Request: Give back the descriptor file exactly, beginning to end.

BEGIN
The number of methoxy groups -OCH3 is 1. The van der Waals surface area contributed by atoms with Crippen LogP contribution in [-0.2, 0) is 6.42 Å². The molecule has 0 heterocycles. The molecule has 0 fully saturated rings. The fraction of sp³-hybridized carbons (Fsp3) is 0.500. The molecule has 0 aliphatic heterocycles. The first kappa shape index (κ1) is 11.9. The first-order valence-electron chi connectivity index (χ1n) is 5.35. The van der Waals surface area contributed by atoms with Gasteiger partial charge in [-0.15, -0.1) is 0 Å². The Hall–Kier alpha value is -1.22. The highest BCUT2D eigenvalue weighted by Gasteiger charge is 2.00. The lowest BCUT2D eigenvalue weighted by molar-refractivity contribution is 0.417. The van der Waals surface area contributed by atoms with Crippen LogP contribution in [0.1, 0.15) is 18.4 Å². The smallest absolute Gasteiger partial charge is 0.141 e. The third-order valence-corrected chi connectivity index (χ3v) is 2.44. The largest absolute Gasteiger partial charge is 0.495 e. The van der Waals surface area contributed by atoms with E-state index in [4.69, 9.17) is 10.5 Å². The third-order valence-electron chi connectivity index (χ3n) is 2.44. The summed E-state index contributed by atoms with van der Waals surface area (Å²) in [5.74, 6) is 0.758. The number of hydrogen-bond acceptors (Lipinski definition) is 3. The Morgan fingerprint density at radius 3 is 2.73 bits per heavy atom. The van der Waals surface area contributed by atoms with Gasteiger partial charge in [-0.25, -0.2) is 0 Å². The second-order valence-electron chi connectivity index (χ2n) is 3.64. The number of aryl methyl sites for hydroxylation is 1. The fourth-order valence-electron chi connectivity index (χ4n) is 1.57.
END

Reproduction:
The number of methoxy groups -OCH3 is 1. The van der Waals surface area contributed by atoms with Crippen LogP contribution in [-0.2, 0) is 6.42 Å². The molecule has 0 heterocycles. The molecule has 0 fully saturated rings. The fraction of sp³-hybridized carbons (Fsp3) is 0.500. The molecule has 0 aliphatic heterocycles. The first kappa shape index (κ1) is 11.9. The first-order valence-electron chi connectivity index (χ1n) is 5.35. The van der Waals surface area contributed by atoms with Gasteiger partial charge in [-0.15, -0.1) is 0 Å². The Hall–Kier alpha value is -1.22. The highest BCUT2D eigenvalue weighted by Gasteiger charge is 2.00. The lowest BCUT2D eigenvalue weighted by molar-refractivity contribution is 0.417. The van der Waals surface area contributed by atoms with Crippen LogP contribution in [0.1, 0.15) is 18.4 Å². The smallest absolute Gasteiger partial charge is 0.141 e. The third-order valence-corrected chi connectivity index (χ3v) is 2.44. The largest absolute Gasteiger partial charge is 0.495 e. The van der Waals surface area contributed by atoms with E-state index in [4.69, 9.17) is 10.5 Å². The third-order valence-electron chi connectivity index (χ3n) is 2.44. The summed E-state index contributed by atoms with van der Waals surface area (Å²) in [5.74, 6) is 0.758. The number of hydrogen-bond acceptors (Lipinski definition) is 3. The Morgan fingerprint density at radius 3 is 2.73 bits per heavy atom. The van der Waals surface area contributed by atoms with Gasteiger partial charge in [-0.25, -0.2) is 0 Å². The second-order valence-electron chi connectivity index (χ2n) is 3.64. The number of aryl methyl sites for hydroxylation is 1. The fourth-order valence-electron chi connectivity index (χ4n) is 1.57.